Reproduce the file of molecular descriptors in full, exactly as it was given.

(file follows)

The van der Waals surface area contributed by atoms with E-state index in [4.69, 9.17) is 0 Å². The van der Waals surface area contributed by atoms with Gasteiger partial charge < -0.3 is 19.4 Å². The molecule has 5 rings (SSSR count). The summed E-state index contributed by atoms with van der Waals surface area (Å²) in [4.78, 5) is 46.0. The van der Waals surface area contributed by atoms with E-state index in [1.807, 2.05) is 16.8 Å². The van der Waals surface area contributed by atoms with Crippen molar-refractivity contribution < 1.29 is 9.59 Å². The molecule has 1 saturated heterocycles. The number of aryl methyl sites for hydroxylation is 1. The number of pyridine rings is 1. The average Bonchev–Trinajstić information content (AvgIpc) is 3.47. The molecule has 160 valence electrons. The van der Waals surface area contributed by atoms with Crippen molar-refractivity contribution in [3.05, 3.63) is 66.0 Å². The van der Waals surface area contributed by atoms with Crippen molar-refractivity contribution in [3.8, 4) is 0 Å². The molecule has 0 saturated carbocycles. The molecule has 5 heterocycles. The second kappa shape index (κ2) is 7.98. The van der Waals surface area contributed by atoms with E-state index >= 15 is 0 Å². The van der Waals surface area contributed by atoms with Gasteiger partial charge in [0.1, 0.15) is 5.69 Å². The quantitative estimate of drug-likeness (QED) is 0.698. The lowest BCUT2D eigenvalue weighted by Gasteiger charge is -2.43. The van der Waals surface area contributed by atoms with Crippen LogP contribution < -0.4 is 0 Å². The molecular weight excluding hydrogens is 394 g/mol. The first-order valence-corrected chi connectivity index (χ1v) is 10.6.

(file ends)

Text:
The van der Waals surface area contributed by atoms with E-state index in [4.69, 9.17) is 0 Å². The van der Waals surface area contributed by atoms with Gasteiger partial charge < -0.3 is 19.4 Å². The molecule has 5 rings (SSSR count). The summed E-state index contributed by atoms with van der Waals surface area (Å²) in [4.78, 5) is 46.0. The van der Waals surface area contributed by atoms with E-state index in [1.807, 2.05) is 16.8 Å². The van der Waals surface area contributed by atoms with Crippen molar-refractivity contribution < 1.29 is 9.59 Å². The molecule has 1 saturated heterocycles. The number of aryl methyl sites for hydroxylation is 1. The number of pyridine rings is 1. The average Bonchev–Trinajstić information content (AvgIpc) is 3.47. The molecule has 160 valence electrons. The van der Waals surface area contributed by atoms with Crippen molar-refractivity contribution in [3.05, 3.63) is 66.0 Å². The van der Waals surface area contributed by atoms with Crippen molar-refractivity contribution in [3.8, 4) is 0 Å². The molecule has 0 saturated carbocycles. The molecule has 5 heterocycles. The second kappa shape index (κ2) is 7.98. The van der Waals surface area contributed by atoms with E-state index >= 15 is 0 Å². The van der Waals surface area contributed by atoms with Gasteiger partial charge in [0.1, 0.15) is 5.69 Å². The quantitative estimate of drug-likeness (QED) is 0.698. The lowest BCUT2D eigenvalue weighted by Gasteiger charge is -2.43. The van der Waals surface area contributed by atoms with Crippen LogP contribution < -0.4 is 0 Å². The molecular weight excluding hydrogens is 394 g/mol. The first-order valence-corrected chi connectivity index (χ1v) is 10.6.